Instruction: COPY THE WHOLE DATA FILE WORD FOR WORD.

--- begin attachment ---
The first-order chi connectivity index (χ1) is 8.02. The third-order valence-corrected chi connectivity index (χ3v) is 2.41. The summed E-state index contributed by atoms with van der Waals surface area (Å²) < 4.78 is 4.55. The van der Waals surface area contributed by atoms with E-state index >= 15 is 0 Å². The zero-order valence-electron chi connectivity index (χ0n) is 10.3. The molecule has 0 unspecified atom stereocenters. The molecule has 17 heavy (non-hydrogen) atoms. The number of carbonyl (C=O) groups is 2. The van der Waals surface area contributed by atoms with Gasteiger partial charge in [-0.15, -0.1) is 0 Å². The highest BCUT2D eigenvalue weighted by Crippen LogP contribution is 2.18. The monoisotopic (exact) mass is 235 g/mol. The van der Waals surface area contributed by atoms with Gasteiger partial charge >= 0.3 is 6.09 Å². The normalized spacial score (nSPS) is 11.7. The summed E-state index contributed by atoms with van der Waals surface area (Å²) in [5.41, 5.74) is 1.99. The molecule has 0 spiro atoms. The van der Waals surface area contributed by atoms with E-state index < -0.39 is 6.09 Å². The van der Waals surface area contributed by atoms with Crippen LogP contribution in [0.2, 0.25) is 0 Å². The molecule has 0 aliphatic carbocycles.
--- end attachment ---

The first-order chi connectivity index (χ1) is 8.02. The third-order valence-corrected chi connectivity index (χ3v) is 2.41. The summed E-state index contributed by atoms with van der Waals surface area (Å²) < 4.78 is 4.55. The van der Waals surface area contributed by atoms with E-state index >= 15 is 0 Å². The zero-order valence-electron chi connectivity index (χ0n) is 10.3. The molecule has 0 unspecified atom stereocenters. The molecule has 17 heavy (non-hydrogen) atoms. The number of carbonyl (C=O) groups is 2. The van der Waals surface area contributed by atoms with Gasteiger partial charge in [-0.15, -0.1) is 0 Å². The highest BCUT2D eigenvalue weighted by Crippen LogP contribution is 2.18. The monoisotopic (exact) mass is 235 g/mol. The van der Waals surface area contributed by atoms with Gasteiger partial charge >= 0.3 is 6.09 Å². The normalized spacial score (nSPS) is 11.7. The summed E-state index contributed by atoms with van der Waals surface area (Å²) in [5.41, 5.74) is 1.99. The molecule has 0 spiro atoms. The van der Waals surface area contributed by atoms with E-state index < -0.39 is 6.09 Å². The van der Waals surface area contributed by atoms with Crippen LogP contribution in [0.2, 0.25) is 0 Å². The molecule has 0 aliphatic carbocycles.